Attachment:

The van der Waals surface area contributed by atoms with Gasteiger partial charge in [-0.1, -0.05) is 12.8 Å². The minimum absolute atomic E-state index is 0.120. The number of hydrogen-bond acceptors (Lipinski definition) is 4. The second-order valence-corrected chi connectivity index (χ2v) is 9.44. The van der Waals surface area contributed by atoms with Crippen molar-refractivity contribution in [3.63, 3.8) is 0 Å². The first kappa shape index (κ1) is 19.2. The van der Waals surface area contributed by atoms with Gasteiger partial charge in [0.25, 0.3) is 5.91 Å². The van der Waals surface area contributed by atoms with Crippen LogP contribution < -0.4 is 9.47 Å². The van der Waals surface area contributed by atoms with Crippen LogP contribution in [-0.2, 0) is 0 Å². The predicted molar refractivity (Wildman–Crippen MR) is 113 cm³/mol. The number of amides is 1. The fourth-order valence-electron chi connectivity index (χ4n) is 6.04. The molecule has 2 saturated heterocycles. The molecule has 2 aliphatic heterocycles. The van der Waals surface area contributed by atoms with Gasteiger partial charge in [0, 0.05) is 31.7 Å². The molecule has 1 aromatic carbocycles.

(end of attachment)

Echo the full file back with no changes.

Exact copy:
The van der Waals surface area contributed by atoms with Gasteiger partial charge in [-0.1, -0.05) is 12.8 Å². The minimum absolute atomic E-state index is 0.120. The number of hydrogen-bond acceptors (Lipinski definition) is 4. The second-order valence-corrected chi connectivity index (χ2v) is 9.44. The van der Waals surface area contributed by atoms with Crippen molar-refractivity contribution in [3.63, 3.8) is 0 Å². The first kappa shape index (κ1) is 19.2. The van der Waals surface area contributed by atoms with Gasteiger partial charge in [0.25, 0.3) is 5.91 Å². The van der Waals surface area contributed by atoms with Crippen LogP contribution < -0.4 is 9.47 Å². The van der Waals surface area contributed by atoms with Crippen LogP contribution in [-0.2, 0) is 0 Å². The predicted molar refractivity (Wildman–Crippen MR) is 113 cm³/mol. The number of amides is 1. The fourth-order valence-electron chi connectivity index (χ4n) is 6.04. The molecule has 2 saturated heterocycles. The molecule has 2 aliphatic heterocycles. The van der Waals surface area contributed by atoms with Gasteiger partial charge in [0, 0.05) is 31.7 Å². The molecule has 1 aromatic carbocycles.